By The Numbers
The basic rule of picture clarity is that the higher the pixel count, the higher the image's resolution. 4K image technology was initially introduced for digital cinema, which standardized the spec for digital projection in movie theaters at 4,096 x 2,160 pixels. A 4K TV comes equipped with this same resolution—roughly four times the resolution of the previous 1080 standard—whereas UHD offers a display resolution of 3,840 x 2,160. While this is slightly short of "true" 4K, UHD resolution is often rounded-up and referred to as 4K for the sake of simplicity. But in reality, there is technically more texture and detail shown in a 4,096 x 2,160 display resolution than UHD.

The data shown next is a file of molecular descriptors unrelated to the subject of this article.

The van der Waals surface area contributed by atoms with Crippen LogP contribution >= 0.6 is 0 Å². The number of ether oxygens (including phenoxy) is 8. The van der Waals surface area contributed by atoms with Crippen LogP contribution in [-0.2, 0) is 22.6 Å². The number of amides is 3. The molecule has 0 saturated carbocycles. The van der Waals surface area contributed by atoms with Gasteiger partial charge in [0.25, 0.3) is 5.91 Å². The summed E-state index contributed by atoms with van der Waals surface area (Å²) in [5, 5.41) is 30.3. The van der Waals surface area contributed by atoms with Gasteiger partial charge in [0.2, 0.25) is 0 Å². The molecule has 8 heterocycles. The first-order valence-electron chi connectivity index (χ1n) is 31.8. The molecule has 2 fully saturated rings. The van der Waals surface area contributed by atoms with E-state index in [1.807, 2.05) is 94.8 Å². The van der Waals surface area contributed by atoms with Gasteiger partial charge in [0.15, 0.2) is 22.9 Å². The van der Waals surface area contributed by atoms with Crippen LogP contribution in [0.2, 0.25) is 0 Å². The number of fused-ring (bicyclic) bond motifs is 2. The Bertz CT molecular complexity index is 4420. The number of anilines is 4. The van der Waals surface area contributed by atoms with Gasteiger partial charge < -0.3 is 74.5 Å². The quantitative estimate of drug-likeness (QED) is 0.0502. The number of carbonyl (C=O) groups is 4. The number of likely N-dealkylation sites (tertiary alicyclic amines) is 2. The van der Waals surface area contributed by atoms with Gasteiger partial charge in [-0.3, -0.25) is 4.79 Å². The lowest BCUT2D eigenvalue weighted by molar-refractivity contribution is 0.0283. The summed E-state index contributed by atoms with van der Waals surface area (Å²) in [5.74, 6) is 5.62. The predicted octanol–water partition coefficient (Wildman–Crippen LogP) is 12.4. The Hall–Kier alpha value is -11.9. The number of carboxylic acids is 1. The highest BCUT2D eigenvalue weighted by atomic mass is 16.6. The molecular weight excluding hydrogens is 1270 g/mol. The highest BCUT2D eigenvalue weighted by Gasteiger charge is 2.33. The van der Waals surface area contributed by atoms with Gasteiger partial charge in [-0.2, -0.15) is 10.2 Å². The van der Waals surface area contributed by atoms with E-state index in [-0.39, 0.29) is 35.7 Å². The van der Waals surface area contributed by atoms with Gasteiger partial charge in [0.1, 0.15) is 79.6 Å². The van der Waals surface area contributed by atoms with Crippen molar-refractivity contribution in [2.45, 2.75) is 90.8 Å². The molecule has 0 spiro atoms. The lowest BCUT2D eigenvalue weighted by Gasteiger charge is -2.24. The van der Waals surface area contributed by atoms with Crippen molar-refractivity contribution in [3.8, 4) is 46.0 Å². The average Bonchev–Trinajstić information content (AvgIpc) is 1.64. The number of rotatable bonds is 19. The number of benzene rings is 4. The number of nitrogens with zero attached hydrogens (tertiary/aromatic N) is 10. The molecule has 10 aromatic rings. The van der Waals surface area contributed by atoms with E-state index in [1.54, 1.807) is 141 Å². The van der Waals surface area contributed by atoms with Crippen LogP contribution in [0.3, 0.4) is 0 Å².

Truth be known, buying a 4K TV versus a UHD TV will not make much of a difference to the average viewer, with both offering excellent resolution. However, if having the highest possible picture clarity is essential to you, you'll want to look for a 4K unit that displays at 4,096 x 2,160.
There is already a newer version of UHD boasting an even higher resolution of 7,680 x 4,320, commonly known as 8K. While 8K is the (eventual) future of high-resolution technology, these models currently come with a hefty price tag and a shortage of available 8K content. So, fear not, as it will be a while before they become more commonplace and affordable.